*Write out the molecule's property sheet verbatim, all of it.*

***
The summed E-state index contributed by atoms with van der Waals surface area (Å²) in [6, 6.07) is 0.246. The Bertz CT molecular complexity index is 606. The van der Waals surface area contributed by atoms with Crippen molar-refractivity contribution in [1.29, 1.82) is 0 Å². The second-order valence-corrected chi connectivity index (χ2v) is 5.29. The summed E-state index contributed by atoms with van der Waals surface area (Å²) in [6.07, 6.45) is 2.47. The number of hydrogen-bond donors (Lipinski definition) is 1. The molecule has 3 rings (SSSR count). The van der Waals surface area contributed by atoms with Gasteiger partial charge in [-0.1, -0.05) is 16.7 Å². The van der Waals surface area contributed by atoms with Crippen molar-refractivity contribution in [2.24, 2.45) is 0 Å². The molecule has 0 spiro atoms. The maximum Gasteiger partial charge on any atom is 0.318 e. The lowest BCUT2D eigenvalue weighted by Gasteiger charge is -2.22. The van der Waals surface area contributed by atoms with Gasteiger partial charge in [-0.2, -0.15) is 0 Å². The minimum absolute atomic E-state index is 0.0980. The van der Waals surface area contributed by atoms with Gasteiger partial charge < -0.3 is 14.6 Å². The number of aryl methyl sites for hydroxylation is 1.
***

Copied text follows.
The summed E-state index contributed by atoms with van der Waals surface area (Å²) in [6, 6.07) is 0.246. The Bertz CT molecular complexity index is 606. The van der Waals surface area contributed by atoms with Crippen molar-refractivity contribution in [1.29, 1.82) is 0 Å². The second-order valence-corrected chi connectivity index (χ2v) is 5.29. The summed E-state index contributed by atoms with van der Waals surface area (Å²) in [6.07, 6.45) is 2.47. The number of hydrogen-bond donors (Lipinski definition) is 1. The molecule has 3 rings (SSSR count). The van der Waals surface area contributed by atoms with Gasteiger partial charge in [-0.1, -0.05) is 16.7 Å². The van der Waals surface area contributed by atoms with Crippen molar-refractivity contribution in [2.24, 2.45) is 0 Å². The molecule has 0 spiro atoms. The maximum Gasteiger partial charge on any atom is 0.318 e. The lowest BCUT2D eigenvalue weighted by Gasteiger charge is -2.22. The van der Waals surface area contributed by atoms with Gasteiger partial charge in [-0.2, -0.15) is 0 Å². The minimum absolute atomic E-state index is 0.0980. The van der Waals surface area contributed by atoms with Gasteiger partial charge < -0.3 is 14.6 Å². The number of aryl methyl sites for hydroxylation is 1.